A bloody tale from the Tower of London

The story of a German dentist executed as a Nazi spy whose family just can't let go

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Pub-quiz enthusiasts look away. The rest ponder this piece of head-scratching trivia. Who was the last person to be executed at the Tower of London? Anne Boleyn, Guy Fawkes, Walter Raleigh? Nein. In fact it was a German dentist called Josef Jakobs and his death, by firing squad, was a mere 71 years ago. 

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Jakobs was an untrained, ill-equipped German spy who was parachuted into Britain in February 1941, apparently charged with sending details of London weather patterns back to the Fatherland. But he broke his ankle in a bungled leap from the plane. 

When captured, writhing in agony, at the Huntingdonshire drop point, he was found to have nearly £500 of counterfeit currency, an empty ration book and identity papers that were obviusly forged. His war was over and so, effectively, was his life. The 43-year-old father of three was tried by a court martial, found guilty of treason and at 7.12am on 15 August 1941 was taken to the practice range at the Tower where, blindfolded and with a white marker over his heart, he was shot by eight soldiers from the Scots Guards. 

Unlike the other 16 enemy spies hanged in London prisons during and just after the Second World War, Jakobs’ ankle injury meant he couldn’t stand, so he had to be shot while seated. The splintered chair is now an exhibit at the Tower.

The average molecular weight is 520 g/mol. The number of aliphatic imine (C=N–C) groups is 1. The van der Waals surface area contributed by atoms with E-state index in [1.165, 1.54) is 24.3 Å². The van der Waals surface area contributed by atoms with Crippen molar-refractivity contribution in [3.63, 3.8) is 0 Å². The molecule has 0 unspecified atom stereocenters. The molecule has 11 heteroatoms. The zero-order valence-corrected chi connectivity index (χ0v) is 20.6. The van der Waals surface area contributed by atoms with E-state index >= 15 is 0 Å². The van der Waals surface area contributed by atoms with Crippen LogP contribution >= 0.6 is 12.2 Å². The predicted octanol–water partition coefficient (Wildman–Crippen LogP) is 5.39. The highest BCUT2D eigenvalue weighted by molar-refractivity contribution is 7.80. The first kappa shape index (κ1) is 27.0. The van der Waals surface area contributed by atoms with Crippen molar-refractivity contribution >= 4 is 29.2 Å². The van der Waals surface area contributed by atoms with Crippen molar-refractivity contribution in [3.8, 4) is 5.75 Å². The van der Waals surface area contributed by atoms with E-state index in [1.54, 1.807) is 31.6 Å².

The story has consumed his granddaughter Giselle, a Canadian who works in schools for native Americans. She’s made countless visits to London to unravel his story – each time teasing out more detail from intelligence reports and war records. But today she’s back at the Tower on a mission of her own. 

“After he was executed, Josef was buried in an unmarked grave at St Mary’s Roman Catholic cemetery in Kensal Green [north-west London]. His son, my dad, is 80 this August and he has never been to England before. I’d like to bring him over here, to the Tower and to the cemetery. If we could have a headstone, that would lay Josef to rest and bring some sense of closure.” 

What drives Giselle is the deep sense of injustice she feels about her grandfather’s death. A small-time crook imprisoned before the war for counterfeiting offences – he spent some time in the notorious Sachsenhausen concentration camp for political prisoners – he was given only limited training before being dropped into the UK. 

“He was a rogue and a scoundrel but he was not a Nazi,” says Giselle. “He learnt some Morse code and studied cloud patterns, but they didn’t even give him a single practice parachute jump. He had none of the skills needed to carry out his objectives. He was as good as dead the moment he jumped out of the plane.” 

She’s also upset that his deathbed letter was never sent to his wife. “My grandmother died not knowing what happened to her husband. She received a German Red Cross death notice saying that he had fallen on active service, but she never heard anything else. He wrote his letter to her just hours before he was shot. He pours his heart out. He tells his children to be good children. 

“Even today when I read it, I get very emotional. What he really wanted to say to his family, he wasn’t able to say.” 

Giselle is aware of her grandfather’s unique place in British history. But she wants him to be remembered for more than just being the last person to be executed at the Tower of London. “There is so much more to his story than just a trivia question.”

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Bloody Tales from the Tower is on National Geographic today at 8:00pm.